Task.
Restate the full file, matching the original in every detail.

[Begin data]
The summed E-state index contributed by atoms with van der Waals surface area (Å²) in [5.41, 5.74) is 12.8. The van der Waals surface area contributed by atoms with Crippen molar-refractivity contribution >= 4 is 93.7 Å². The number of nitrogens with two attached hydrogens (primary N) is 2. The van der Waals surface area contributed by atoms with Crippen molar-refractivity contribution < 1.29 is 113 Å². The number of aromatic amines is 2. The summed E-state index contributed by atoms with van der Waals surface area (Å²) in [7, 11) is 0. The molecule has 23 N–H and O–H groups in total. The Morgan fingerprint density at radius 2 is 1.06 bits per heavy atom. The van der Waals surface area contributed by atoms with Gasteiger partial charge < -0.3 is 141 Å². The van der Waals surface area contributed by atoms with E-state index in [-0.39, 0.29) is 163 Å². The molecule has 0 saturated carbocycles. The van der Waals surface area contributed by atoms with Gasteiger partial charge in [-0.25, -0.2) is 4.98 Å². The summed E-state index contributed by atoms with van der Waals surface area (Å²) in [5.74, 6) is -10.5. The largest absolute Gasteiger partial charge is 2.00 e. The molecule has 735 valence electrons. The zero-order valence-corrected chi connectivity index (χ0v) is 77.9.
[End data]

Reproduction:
The summed E-state index contributed by atoms with van der Waals surface area (Å²) in [5.41, 5.74) is 12.8. The van der Waals surface area contributed by atoms with Crippen molar-refractivity contribution >= 4 is 93.7 Å². The number of nitrogens with two attached hydrogens (primary N) is 2. The van der Waals surface area contributed by atoms with Crippen molar-refractivity contribution < 1.29 is 113 Å². The number of aromatic amines is 2. The summed E-state index contributed by atoms with van der Waals surface area (Å²) in [7, 11) is 0. The molecule has 23 N–H and O–H groups in total. The Morgan fingerprint density at radius 2 is 1.06 bits per heavy atom. The van der Waals surface area contributed by atoms with Gasteiger partial charge < -0.3 is 141 Å². The van der Waals surface area contributed by atoms with E-state index in [-0.39, 0.29) is 163 Å². The molecule has 0 saturated carbocycles. The van der Waals surface area contributed by atoms with Gasteiger partial charge in [-0.25, -0.2) is 4.98 Å². The summed E-state index contributed by atoms with van der Waals surface area (Å²) in [5.74, 6) is -10.5. The largest absolute Gasteiger partial charge is 2.00 e. The molecule has 735 valence electrons. The zero-order valence-corrected chi connectivity index (χ0v) is 77.9.